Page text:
He added, “We don’t think that this threat, as is currently assessed, rises to a crime right now.”
A law enforcement official, who requested anonymity because the investigation was continuing, said police investigators had met with people at Comedy Central and "made arrangements to address security concerns."
Comedy Central has previously given Mr. Stone and Mr. Parker a certain free rein with “South Park.” In a July 2001 episode, “Super Best Friends,” Muhammad was depicted alongside the founders of other religions, including Krishna and Lao Tzu.
But in 2006, when “South Park” wanted to weigh in on a controversy that erupted after Jyllands-Posten, a Danish newspaper, published cartoons satirizing Muhammad, it was not given the same latitude: a character said to be Muhammad was concealed behind a large black box labeled “CENSORED.” The measure was taken by the “South Park” producers partly at the insistence of Comedy Central, and partly as a commentary on the network’s policy of not allowing them to show the character, which the episode equated with giving in to the demands of extremists.
In a new episode of “South Park” broadcast Wednesday on Comedy Central, Mr. Parker and Mr. Stone exercised a degree of self-censorship. In continuing the previous week’s story line about the Prophet Muhammad, that character was hidden underneath a “CENSORED” graphic, and an audio bleep was heard when his name was said.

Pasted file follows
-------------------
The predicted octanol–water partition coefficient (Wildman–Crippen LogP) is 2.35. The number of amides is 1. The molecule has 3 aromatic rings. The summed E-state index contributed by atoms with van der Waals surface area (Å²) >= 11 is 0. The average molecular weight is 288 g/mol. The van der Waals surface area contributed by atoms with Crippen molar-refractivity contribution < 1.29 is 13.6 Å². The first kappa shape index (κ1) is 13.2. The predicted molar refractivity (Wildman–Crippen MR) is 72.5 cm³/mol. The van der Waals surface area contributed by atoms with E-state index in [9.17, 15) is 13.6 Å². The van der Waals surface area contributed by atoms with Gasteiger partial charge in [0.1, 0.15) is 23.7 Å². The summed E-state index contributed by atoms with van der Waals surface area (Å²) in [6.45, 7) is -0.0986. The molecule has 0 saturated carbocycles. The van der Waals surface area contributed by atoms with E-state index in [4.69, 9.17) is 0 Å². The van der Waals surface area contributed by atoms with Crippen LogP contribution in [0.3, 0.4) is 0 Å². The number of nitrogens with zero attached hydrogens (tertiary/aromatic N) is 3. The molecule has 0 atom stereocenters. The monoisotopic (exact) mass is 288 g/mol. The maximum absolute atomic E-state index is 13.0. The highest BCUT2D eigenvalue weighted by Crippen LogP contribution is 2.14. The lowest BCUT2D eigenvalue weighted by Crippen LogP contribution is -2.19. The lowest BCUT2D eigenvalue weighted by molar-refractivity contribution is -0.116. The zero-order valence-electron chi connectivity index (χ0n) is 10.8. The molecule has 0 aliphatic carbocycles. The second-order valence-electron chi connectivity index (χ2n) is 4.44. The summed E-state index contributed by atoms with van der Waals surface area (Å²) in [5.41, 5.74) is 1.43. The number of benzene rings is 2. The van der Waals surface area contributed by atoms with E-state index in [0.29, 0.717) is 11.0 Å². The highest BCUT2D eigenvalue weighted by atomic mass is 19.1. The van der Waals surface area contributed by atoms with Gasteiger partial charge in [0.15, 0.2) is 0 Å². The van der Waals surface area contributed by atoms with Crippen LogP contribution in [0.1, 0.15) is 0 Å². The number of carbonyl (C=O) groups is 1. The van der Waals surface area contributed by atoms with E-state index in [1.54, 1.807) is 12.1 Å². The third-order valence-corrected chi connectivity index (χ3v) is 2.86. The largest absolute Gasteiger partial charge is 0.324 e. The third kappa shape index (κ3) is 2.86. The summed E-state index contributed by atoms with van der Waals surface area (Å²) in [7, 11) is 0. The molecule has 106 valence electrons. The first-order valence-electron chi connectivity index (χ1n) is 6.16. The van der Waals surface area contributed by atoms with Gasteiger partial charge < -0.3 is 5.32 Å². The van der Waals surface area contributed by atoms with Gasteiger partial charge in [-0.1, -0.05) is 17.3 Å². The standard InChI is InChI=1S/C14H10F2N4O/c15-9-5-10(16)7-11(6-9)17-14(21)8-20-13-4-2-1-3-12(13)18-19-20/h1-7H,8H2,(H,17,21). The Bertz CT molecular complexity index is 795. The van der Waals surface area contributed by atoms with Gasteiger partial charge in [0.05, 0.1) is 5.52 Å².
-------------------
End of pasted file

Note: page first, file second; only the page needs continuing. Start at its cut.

But in a message that appeared Thursday morning on SouthParkStudios.com, the Web site of Mr. Stone and Mr. Parker’s company, the studio said that Comedy Central had imposed further changes to the show.
“After we delivered the show, and prior to broadcast, Comedy Central placed numerous additional audio bleeps throughout the episode,” the message said. It added that the network was not allowing the episode to be streamed on the Web site, where “South Park” shows generally appear after they are broadcast on Comedy Central.
A spokesman for Comedy Central confirmed on Thursday that the network had added more bleeps to the episode than were in the version delivered by South Park Studios, and that it was not permitting the episode to be shown on the studio’s Web site. Comedy Central did not broadcast a repeat of the new “South Park” episode at midnight as it usually does, and instead showed a previous episode from this season. The channel was scheduled to do the same Thursday night.
Comedy Central declined to comment on the Revolution Muslim blog post or say if it was taking any precautions because of it.
In a statement, Mr. Parker and Mr. Stone wrote: “In the 14 years we’ve been doing ‘South Park’ we have never done a show that we couldn’t stand behind. We delivered our version of the show to Comedy Central, and they made a determination to alter the episode.”
The episode was to end with a speech “about intimidation and fear,” Mr. Parker and Mr. Stone wrote, adding, “It didn’t mention Muhammad at all but it got bleeped too.”
They continued, “We’ll be back next week with a whole new show about something completely different, and we’ll see what happens to it.”